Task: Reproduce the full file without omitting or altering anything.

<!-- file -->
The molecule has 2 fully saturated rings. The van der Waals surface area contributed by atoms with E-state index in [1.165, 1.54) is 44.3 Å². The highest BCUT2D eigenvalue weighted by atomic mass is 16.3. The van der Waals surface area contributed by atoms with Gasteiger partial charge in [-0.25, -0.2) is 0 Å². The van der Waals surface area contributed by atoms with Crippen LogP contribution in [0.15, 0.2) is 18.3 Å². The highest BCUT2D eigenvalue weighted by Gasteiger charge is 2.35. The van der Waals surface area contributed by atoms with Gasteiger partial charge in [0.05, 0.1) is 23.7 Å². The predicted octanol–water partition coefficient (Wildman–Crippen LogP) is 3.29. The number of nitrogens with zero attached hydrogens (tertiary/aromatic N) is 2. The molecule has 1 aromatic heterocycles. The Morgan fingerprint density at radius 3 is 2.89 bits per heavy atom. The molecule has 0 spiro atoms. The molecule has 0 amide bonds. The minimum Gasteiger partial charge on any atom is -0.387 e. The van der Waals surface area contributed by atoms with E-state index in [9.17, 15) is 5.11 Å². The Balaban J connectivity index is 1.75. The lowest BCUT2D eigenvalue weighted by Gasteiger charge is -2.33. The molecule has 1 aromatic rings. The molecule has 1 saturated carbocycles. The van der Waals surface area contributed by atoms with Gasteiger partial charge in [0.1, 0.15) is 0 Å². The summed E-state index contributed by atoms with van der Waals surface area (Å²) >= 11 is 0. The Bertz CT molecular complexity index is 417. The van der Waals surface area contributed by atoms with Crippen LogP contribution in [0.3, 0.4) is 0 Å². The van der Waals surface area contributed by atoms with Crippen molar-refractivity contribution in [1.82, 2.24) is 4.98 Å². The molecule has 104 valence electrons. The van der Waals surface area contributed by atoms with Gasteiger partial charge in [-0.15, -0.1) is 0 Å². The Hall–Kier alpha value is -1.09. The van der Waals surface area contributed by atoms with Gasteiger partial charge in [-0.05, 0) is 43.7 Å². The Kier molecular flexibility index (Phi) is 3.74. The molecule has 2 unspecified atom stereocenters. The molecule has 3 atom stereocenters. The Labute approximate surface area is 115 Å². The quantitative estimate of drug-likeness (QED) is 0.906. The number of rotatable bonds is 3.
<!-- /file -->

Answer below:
The molecule has 2 fully saturated rings. The van der Waals surface area contributed by atoms with E-state index in [1.165, 1.54) is 44.3 Å². The highest BCUT2D eigenvalue weighted by atomic mass is 16.3. The van der Waals surface area contributed by atoms with Gasteiger partial charge in [-0.25, -0.2) is 0 Å². The van der Waals surface area contributed by atoms with Crippen LogP contribution in [0.15, 0.2) is 18.3 Å². The highest BCUT2D eigenvalue weighted by Gasteiger charge is 2.35. The van der Waals surface area contributed by atoms with Gasteiger partial charge in [0.05, 0.1) is 23.7 Å². The predicted octanol–water partition coefficient (Wildman–Crippen LogP) is 3.29. The number of nitrogens with zero attached hydrogens (tertiary/aromatic N) is 2. The molecule has 1 aromatic heterocycles. The Morgan fingerprint density at radius 3 is 2.89 bits per heavy atom. The molecule has 0 spiro atoms. The molecule has 0 amide bonds. The minimum Gasteiger partial charge on any atom is -0.387 e. The van der Waals surface area contributed by atoms with E-state index in [9.17, 15) is 5.11 Å². The Balaban J connectivity index is 1.75. The lowest BCUT2D eigenvalue weighted by Gasteiger charge is -2.33. The molecule has 1 aromatic rings. The molecule has 1 saturated carbocycles. The van der Waals surface area contributed by atoms with Gasteiger partial charge in [0.1, 0.15) is 0 Å². The summed E-state index contributed by atoms with van der Waals surface area (Å²) >= 11 is 0. The Bertz CT molecular complexity index is 417. The van der Waals surface area contributed by atoms with Crippen LogP contribution in [0.3, 0.4) is 0 Å². The van der Waals surface area contributed by atoms with Crippen molar-refractivity contribution in [1.82, 2.24) is 4.98 Å². The molecule has 104 valence electrons. The van der Waals surface area contributed by atoms with Gasteiger partial charge in [-0.15, -0.1) is 0 Å². The Hall–Kier alpha value is -1.09. The van der Waals surface area contributed by atoms with Gasteiger partial charge in [-0.05, 0) is 43.7 Å². The Kier molecular flexibility index (Phi) is 3.74. The molecule has 2 unspecified atom stereocenters. The molecule has 3 atom stereocenters. The Labute approximate surface area is 115 Å². The quantitative estimate of drug-likeness (QED) is 0.906. The number of rotatable bonds is 3.